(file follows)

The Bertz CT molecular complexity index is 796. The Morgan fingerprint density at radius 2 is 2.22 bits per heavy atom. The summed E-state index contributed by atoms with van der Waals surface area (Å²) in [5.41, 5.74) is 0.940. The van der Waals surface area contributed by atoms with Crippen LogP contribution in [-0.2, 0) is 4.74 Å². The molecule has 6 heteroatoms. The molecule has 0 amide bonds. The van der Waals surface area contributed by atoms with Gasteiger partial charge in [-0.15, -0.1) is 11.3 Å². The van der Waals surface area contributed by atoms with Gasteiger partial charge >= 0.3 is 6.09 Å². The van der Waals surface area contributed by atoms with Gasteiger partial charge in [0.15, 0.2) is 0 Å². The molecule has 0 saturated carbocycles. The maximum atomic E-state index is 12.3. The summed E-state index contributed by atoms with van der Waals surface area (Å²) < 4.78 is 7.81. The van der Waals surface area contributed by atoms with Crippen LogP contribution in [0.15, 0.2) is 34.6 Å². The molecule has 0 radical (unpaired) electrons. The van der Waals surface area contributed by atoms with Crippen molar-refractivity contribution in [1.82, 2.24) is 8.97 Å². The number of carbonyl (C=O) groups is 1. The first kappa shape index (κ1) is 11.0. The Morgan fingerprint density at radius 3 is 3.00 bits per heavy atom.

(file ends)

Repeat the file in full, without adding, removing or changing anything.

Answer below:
The Bertz CT molecular complexity index is 796. The Morgan fingerprint density at radius 2 is 2.22 bits per heavy atom. The summed E-state index contributed by atoms with van der Waals surface area (Å²) in [5.41, 5.74) is 0.940. The van der Waals surface area contributed by atoms with Crippen LogP contribution in [-0.2, 0) is 4.74 Å². The molecule has 6 heteroatoms. The molecule has 0 amide bonds. The van der Waals surface area contributed by atoms with Gasteiger partial charge in [-0.15, -0.1) is 11.3 Å². The van der Waals surface area contributed by atoms with Gasteiger partial charge >= 0.3 is 6.09 Å². The van der Waals surface area contributed by atoms with Gasteiger partial charge in [0.15, 0.2) is 0 Å². The molecule has 0 saturated carbocycles. The maximum atomic E-state index is 12.3. The summed E-state index contributed by atoms with van der Waals surface area (Å²) < 4.78 is 7.81. The van der Waals surface area contributed by atoms with Crippen LogP contribution in [0.15, 0.2) is 34.6 Å². The molecule has 0 radical (unpaired) electrons. The van der Waals surface area contributed by atoms with Crippen molar-refractivity contribution in [1.82, 2.24) is 8.97 Å². The number of carbonyl (C=O) groups is 1. The first kappa shape index (κ1) is 11.0. The Morgan fingerprint density at radius 3 is 3.00 bits per heavy atom.